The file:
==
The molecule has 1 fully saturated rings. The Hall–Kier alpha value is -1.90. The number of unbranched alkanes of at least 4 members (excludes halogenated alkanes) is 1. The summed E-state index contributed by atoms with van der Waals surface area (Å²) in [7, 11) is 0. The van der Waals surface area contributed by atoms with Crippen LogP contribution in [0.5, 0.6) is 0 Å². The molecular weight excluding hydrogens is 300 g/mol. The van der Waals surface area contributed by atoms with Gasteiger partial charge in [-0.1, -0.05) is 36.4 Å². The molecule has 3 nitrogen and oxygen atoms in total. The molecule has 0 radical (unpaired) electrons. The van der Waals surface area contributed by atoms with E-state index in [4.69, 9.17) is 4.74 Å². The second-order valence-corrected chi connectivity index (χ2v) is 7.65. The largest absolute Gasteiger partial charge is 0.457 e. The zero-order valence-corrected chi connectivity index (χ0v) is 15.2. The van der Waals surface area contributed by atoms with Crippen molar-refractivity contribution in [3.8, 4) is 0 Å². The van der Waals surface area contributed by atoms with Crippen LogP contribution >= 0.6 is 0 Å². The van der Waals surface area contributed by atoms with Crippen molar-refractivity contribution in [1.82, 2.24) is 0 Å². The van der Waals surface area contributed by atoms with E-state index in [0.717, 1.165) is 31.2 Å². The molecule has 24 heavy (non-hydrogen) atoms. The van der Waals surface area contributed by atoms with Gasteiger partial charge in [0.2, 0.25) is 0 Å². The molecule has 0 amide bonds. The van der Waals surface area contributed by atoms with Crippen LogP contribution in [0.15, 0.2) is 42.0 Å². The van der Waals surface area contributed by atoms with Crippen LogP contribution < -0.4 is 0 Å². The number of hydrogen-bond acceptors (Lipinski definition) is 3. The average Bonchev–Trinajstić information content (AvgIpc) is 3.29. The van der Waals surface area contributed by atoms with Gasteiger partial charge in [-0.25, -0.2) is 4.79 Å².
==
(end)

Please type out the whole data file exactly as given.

The molecule has 1 fully saturated rings. The Hall–Kier alpha value is -1.90. The number of unbranched alkanes of at least 4 members (excludes halogenated alkanes) is 1. The summed E-state index contributed by atoms with van der Waals surface area (Å²) in [7, 11) is 0. The van der Waals surface area contributed by atoms with Crippen LogP contribution in [0.5, 0.6) is 0 Å². The molecular weight excluding hydrogens is 300 g/mol. The van der Waals surface area contributed by atoms with Gasteiger partial charge in [-0.1, -0.05) is 36.4 Å². The molecule has 3 nitrogen and oxygen atoms in total. The molecule has 0 radical (unpaired) electrons. The van der Waals surface area contributed by atoms with E-state index in [4.69, 9.17) is 4.74 Å². The second-order valence-corrected chi connectivity index (χ2v) is 7.65. The largest absolute Gasteiger partial charge is 0.457 e. The zero-order valence-corrected chi connectivity index (χ0v) is 15.2. The van der Waals surface area contributed by atoms with Crippen molar-refractivity contribution in [3.8, 4) is 0 Å². The van der Waals surface area contributed by atoms with Crippen LogP contribution >= 0.6 is 0 Å². The van der Waals surface area contributed by atoms with Crippen molar-refractivity contribution in [1.82, 2.24) is 0 Å². The van der Waals surface area contributed by atoms with E-state index in [0.717, 1.165) is 31.2 Å². The molecule has 24 heavy (non-hydrogen) atoms. The van der Waals surface area contributed by atoms with Gasteiger partial charge in [0.2, 0.25) is 0 Å². The molecule has 0 amide bonds. The van der Waals surface area contributed by atoms with Crippen LogP contribution in [0.15, 0.2) is 42.0 Å². The van der Waals surface area contributed by atoms with Crippen LogP contribution < -0.4 is 0 Å². The number of hydrogen-bond acceptors (Lipinski definition) is 3. The average Bonchev–Trinajstić information content (AvgIpc) is 3.29. The van der Waals surface area contributed by atoms with Gasteiger partial charge in [-0.25, -0.2) is 4.79 Å².